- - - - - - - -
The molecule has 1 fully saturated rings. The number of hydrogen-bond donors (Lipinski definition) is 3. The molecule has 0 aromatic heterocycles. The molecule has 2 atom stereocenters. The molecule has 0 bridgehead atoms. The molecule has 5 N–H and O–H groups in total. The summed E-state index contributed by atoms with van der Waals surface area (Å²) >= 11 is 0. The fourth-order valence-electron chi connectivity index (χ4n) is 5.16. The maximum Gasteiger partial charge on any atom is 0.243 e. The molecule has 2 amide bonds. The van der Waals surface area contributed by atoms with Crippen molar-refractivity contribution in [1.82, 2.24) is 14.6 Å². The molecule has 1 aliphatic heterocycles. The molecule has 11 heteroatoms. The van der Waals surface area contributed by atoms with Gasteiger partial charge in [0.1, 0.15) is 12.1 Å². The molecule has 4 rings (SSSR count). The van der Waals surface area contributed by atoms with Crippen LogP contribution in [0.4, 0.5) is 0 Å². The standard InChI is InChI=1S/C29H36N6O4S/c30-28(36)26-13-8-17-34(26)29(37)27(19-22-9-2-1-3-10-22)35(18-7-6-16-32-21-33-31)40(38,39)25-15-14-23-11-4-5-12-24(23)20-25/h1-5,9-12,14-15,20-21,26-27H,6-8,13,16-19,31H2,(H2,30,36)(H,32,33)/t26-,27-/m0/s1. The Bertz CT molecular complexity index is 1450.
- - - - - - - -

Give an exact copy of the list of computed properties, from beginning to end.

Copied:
The molecule has 1 fully saturated rings. The number of hydrogen-bond donors (Lipinski definition) is 3. The molecule has 0 aromatic heterocycles. The molecule has 2 atom stereocenters. The molecule has 0 bridgehead atoms. The molecule has 5 N–H and O–H groups in total. The summed E-state index contributed by atoms with van der Waals surface area (Å²) >= 11 is 0. The fourth-order valence-electron chi connectivity index (χ4n) is 5.16. The maximum Gasteiger partial charge on any atom is 0.243 e. The molecule has 2 amide bonds. The van der Waals surface area contributed by atoms with Crippen molar-refractivity contribution in [1.82, 2.24) is 14.6 Å². The molecule has 1 aliphatic heterocycles. The molecule has 11 heteroatoms. The van der Waals surface area contributed by atoms with Gasteiger partial charge in [0.1, 0.15) is 12.1 Å². The molecule has 4 rings (SSSR count). The van der Waals surface area contributed by atoms with Crippen LogP contribution in [0.4, 0.5) is 0 Å². The standard InChI is InChI=1S/C29H36N6O4S/c30-28(36)26-13-8-17-34(26)29(37)27(19-22-9-2-1-3-10-22)35(18-7-6-16-32-21-33-31)40(38,39)25-15-14-23-11-4-5-12-24(23)20-25/h1-5,9-12,14-15,20-21,26-27H,6-8,13,16-19,31H2,(H2,30,36)(H,32,33)/t26-,27-/m0/s1. The Bertz CT molecular complexity index is 1450.